As to the cost . . . lmao. Do you honestly believe the Biden admin gives a rat’s poot about what ANYTHING costs?

    In short, I don’t trust this effort at all. It smacks of practice for door-to-door efforts that we will definitely find objectionable (#2A, another leftie-deemed “health crisis,” for starters, and the list of possibilities goes downhill from there for students of history).

    Are they going to knock on every single door, or just doors of people who haven’t been vaccinated? How will they know?
    Sounds like HIPPA violation to me.

      Milhouse in reply to lc. | July 8, 2021 at 2:13 am

      First of all, it’s HIPAA. And no, there’s no indication that they would have such a list. Certainly not a comprehensive one, since that doesn’t exist, and it would be difficult to compile one without violating HIPAA. But it would be possible to put together a partial list of people known or believed to be vaccinated, e.g. because they’ve said so, or because they’re going around telling everyone, or because they’re so proud of their status that they’ve applied for a vaccine verification card of some sort, or put themselves on a public list.

      Still, my default assumption is that he is talking about good old-fashioned door-to-door canvassing, just like that traditionally used by Mormons, Witnesses, encyclopaedia and Hoover salesmen, petition gatherers, and people canvassing for a political candidate. i.e. knock on every door, ring every bell, talk to the people if they answer and leave literature if they don’t.

      Remember he’s not talking about a nationwide door-knocking campaign. He’s talking about local initiatives, that might include door-knocking. So it would be the local pro-vaccine people, probably volunteers, who’d knock on your door, not someone from the fedgov.

    alohahola in reply to georgfelis. | July 6, 2021 at 8:11 pm

    It sounds like a trial balloon.

Everybody who gets covid gives the disease another opportunity to evolve into another variant, so vaccinating is actually a good idea, to reduce that number from what it would have been naturally.

Both by making people immune and by reducing the transmission to new victims.

It’s more likely to be effective by immunizing foreign second-tier countries though, which is where the biggest evolving variant pool is.

    gospace in reply to rhhardin. | July 6, 2021 at 8:23 pm

    Except that getting the jab doesn’t mean you cannot get the dreaded covid. You can get it and spread it. And all the US vaccine makers have already said their vaccines don’t stop you from getting it, they keep you from more severe symptoms…

    Odd are the virus is mutating faster in those already vaccinated who contract the dreaded covid.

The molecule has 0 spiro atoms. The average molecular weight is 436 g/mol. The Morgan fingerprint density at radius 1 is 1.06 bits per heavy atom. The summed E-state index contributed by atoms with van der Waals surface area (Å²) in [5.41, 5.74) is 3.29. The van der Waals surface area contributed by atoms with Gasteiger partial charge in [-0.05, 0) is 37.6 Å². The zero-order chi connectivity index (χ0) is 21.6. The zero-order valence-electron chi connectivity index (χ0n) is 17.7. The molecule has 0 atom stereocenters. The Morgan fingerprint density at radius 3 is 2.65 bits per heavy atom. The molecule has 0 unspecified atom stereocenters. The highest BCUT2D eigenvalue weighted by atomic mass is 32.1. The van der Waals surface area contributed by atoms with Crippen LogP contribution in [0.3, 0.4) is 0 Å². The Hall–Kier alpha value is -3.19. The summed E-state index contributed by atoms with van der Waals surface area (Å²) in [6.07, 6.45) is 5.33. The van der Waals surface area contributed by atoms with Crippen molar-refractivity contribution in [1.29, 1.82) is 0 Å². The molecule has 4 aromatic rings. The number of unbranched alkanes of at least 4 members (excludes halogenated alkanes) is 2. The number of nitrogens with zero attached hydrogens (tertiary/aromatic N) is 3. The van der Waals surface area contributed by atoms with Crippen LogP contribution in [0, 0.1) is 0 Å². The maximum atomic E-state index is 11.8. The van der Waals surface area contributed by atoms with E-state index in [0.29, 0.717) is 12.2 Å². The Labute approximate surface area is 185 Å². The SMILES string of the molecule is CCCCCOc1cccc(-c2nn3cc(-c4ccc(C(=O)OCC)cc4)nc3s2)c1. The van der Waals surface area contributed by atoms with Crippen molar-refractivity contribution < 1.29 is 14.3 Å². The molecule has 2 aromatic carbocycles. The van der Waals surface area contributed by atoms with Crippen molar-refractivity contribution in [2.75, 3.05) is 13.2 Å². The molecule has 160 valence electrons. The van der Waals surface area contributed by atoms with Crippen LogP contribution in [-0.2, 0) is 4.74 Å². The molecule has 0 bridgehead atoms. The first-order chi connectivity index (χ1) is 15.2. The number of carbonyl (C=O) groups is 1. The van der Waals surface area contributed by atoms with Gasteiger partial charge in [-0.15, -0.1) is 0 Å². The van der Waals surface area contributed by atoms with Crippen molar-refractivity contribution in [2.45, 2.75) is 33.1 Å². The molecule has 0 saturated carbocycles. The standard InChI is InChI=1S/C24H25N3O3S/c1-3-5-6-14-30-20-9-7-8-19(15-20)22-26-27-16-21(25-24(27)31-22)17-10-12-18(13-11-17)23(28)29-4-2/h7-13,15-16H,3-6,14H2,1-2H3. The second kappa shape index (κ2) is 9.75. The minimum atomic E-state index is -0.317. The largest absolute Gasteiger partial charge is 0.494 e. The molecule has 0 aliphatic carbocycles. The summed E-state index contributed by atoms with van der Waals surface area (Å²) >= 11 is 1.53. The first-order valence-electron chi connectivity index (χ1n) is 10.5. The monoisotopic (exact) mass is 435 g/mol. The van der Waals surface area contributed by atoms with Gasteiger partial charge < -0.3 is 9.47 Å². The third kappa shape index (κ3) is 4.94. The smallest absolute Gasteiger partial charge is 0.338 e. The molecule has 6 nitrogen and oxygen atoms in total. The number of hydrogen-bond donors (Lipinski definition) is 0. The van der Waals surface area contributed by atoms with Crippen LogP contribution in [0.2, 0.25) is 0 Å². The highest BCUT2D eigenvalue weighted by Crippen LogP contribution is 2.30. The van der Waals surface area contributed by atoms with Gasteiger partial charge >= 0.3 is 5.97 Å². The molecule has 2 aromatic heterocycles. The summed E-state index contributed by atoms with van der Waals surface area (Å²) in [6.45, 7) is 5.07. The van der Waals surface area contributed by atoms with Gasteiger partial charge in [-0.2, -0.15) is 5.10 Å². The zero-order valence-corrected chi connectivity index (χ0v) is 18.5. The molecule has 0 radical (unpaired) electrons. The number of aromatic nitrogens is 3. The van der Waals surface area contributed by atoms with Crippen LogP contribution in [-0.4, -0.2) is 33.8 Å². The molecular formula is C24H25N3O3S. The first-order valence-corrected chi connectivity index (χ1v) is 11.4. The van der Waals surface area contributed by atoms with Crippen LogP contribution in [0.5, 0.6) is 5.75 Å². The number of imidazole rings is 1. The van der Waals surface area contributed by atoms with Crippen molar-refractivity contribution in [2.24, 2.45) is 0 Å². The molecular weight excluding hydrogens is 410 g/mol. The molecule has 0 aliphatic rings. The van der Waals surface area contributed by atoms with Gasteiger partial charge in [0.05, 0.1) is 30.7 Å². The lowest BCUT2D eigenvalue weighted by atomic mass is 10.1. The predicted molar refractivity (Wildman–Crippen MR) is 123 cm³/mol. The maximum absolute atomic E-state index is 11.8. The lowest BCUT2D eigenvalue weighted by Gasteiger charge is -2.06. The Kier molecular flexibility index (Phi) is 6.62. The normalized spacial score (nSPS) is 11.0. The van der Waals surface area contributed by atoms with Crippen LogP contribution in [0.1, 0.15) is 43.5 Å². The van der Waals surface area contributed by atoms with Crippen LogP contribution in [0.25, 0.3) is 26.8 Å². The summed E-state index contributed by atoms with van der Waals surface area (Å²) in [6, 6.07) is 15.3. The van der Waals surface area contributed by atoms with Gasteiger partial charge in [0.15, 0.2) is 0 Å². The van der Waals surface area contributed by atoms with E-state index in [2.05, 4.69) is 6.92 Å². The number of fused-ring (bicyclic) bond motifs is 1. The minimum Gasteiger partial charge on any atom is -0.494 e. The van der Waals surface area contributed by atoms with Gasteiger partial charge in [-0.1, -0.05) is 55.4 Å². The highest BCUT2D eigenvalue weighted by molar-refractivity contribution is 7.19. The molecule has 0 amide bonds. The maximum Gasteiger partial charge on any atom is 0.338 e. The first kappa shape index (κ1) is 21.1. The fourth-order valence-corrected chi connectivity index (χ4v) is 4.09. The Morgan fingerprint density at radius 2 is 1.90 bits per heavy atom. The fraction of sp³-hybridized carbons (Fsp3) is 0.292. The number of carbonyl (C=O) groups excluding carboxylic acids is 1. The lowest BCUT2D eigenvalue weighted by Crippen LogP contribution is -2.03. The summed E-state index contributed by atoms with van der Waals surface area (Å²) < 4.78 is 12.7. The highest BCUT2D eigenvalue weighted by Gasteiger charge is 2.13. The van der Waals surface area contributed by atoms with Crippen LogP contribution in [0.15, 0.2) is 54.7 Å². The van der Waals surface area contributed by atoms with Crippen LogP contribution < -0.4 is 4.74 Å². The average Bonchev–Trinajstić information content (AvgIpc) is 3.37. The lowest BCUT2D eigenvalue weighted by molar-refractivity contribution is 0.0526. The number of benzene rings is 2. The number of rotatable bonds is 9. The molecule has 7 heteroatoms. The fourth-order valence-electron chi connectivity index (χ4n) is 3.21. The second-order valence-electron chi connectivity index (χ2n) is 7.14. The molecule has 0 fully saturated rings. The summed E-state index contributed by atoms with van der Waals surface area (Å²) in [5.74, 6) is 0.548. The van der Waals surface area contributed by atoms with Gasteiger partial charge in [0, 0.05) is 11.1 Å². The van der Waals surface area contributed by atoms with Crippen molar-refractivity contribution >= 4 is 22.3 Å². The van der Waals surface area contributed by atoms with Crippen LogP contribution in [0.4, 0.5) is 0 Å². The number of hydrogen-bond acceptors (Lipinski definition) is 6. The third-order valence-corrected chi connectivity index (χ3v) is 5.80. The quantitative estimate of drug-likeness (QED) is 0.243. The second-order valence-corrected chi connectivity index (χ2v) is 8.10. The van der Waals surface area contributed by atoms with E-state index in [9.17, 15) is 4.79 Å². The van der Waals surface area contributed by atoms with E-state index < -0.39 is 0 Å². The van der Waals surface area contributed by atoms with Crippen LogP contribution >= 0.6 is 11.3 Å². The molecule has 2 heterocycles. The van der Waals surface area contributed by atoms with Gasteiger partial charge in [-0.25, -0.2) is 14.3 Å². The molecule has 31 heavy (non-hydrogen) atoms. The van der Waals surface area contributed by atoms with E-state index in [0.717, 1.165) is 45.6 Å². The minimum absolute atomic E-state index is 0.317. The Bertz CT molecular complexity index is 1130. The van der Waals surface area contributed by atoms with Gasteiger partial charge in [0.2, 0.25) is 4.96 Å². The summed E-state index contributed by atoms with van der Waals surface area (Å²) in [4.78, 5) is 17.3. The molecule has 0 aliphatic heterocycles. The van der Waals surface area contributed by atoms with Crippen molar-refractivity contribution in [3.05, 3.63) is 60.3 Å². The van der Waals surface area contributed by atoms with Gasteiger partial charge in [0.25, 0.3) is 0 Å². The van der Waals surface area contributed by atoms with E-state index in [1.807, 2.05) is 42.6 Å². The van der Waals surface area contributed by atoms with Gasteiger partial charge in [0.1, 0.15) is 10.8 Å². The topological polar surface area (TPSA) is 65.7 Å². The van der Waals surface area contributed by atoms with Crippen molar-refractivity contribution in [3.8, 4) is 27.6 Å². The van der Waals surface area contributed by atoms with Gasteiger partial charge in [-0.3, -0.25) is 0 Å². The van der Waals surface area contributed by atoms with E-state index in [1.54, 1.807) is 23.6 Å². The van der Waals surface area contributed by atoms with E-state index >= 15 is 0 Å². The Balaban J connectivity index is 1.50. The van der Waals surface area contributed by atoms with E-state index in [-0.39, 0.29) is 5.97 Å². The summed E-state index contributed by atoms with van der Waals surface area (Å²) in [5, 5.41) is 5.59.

NotSoFriendlyGrizzly in reply to gospace. | July 7, 2021 at 7:44 am

      Yup. We were just notified yesterday that on Saturday, someone in our office, who had been 100% vaccinated for the last few months, tested positive.

      mark311 in reply to gospace. | July 7, 2021 at 8:55 am

      That’s not quite true, it does make it more difficult for covid to be contracted. Clearly it’s not 100% reduction but it is a significant reduction since the viral load is much reduced.

Door to door sounds okay. Natural hermits like mathematicians are good with human contact once a year if that, and that gets it out of the way for another year.

“Hi, I’m from the Biden Administration and I’m here to talk to you about …

BOOM!

A: Go and tell your master that we have been charged by God with a sacred
quest. If he will give us food and shelter for the night, he can join us
in our quest for the Holy Grail.
S: Well, I’ll ask ‘im, but I don’t think ‘e’ll be very keen– ‘e’s already got
one, you see?
A: What?
Lancelot: He says they’ve already *got* one!

Sure, come on my property and suggest injecting that poison into any member of my family. I really want to see how fast you can run before you get shot in the head.

Saving time and cost, something the government is all about. On each visit they can also check to make sure your guns are stored correctly and registered properly for your safety. Are your smoke detectors working? They can do a quick look at your bookshelf to see if they can help diversify your reading habits.

It is all about your safety.

Door to door with a SWAT team and needles full of poison!

What’s this “get vaccinated” business?

It’s not a vaccine.

Plus, people have been “eligible” and “invited.”

No one eligible needs to accept any “invitation.”

I identify as “Vaccinated” to you must believe me. Makes as much sense as anything else today.

The door to door campaign seems like an overworked WH staffer had one too many red bull after midnight, kept punching the keys and this idea erupted into a .ppt which someone more SR should have squashed.